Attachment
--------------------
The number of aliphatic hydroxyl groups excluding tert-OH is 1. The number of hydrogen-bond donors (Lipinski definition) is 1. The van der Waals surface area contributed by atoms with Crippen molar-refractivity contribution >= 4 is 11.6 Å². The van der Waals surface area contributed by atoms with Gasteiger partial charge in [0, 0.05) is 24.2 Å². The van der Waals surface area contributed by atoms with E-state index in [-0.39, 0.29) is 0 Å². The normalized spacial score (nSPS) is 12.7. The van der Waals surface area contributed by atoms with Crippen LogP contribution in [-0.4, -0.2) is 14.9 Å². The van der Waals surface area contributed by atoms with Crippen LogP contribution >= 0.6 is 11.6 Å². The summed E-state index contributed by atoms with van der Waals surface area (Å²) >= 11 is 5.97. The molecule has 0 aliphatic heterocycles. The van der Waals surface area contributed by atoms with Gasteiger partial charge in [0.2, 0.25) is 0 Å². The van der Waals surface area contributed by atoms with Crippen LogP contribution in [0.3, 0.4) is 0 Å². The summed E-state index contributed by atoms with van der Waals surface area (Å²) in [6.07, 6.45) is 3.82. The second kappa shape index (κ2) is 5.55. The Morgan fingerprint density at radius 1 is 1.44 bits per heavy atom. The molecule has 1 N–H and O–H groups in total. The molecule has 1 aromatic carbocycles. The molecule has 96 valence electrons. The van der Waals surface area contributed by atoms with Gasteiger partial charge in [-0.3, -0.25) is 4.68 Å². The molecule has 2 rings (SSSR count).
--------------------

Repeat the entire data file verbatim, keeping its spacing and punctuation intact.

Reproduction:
The number of aliphatic hydroxyl groups excluding tert-OH is 1. The number of hydrogen-bond donors (Lipinski definition) is 1. The van der Waals surface area contributed by atoms with Crippen molar-refractivity contribution >= 4 is 11.6 Å². The van der Waals surface area contributed by atoms with Gasteiger partial charge in [0, 0.05) is 24.2 Å². The van der Waals surface area contributed by atoms with E-state index in [-0.39, 0.29) is 0 Å². The normalized spacial score (nSPS) is 12.7. The van der Waals surface area contributed by atoms with Crippen LogP contribution in [-0.4, -0.2) is 14.9 Å². The van der Waals surface area contributed by atoms with Crippen LogP contribution >= 0.6 is 11.6 Å². The summed E-state index contributed by atoms with van der Waals surface area (Å²) >= 11 is 5.97. The molecule has 0 aliphatic heterocycles. The van der Waals surface area contributed by atoms with Gasteiger partial charge in [0.2, 0.25) is 0 Å². The van der Waals surface area contributed by atoms with Crippen LogP contribution in [0.3, 0.4) is 0 Å². The summed E-state index contributed by atoms with van der Waals surface area (Å²) in [6.07, 6.45) is 3.82. The second kappa shape index (κ2) is 5.55. The Morgan fingerprint density at radius 1 is 1.44 bits per heavy atom. The molecule has 1 N–H and O–H groups in total. The molecule has 1 aromatic carbocycles. The molecule has 96 valence electrons. The van der Waals surface area contributed by atoms with Gasteiger partial charge in [-0.3, -0.25) is 4.68 Å². The molecule has 2 rings (SSSR count).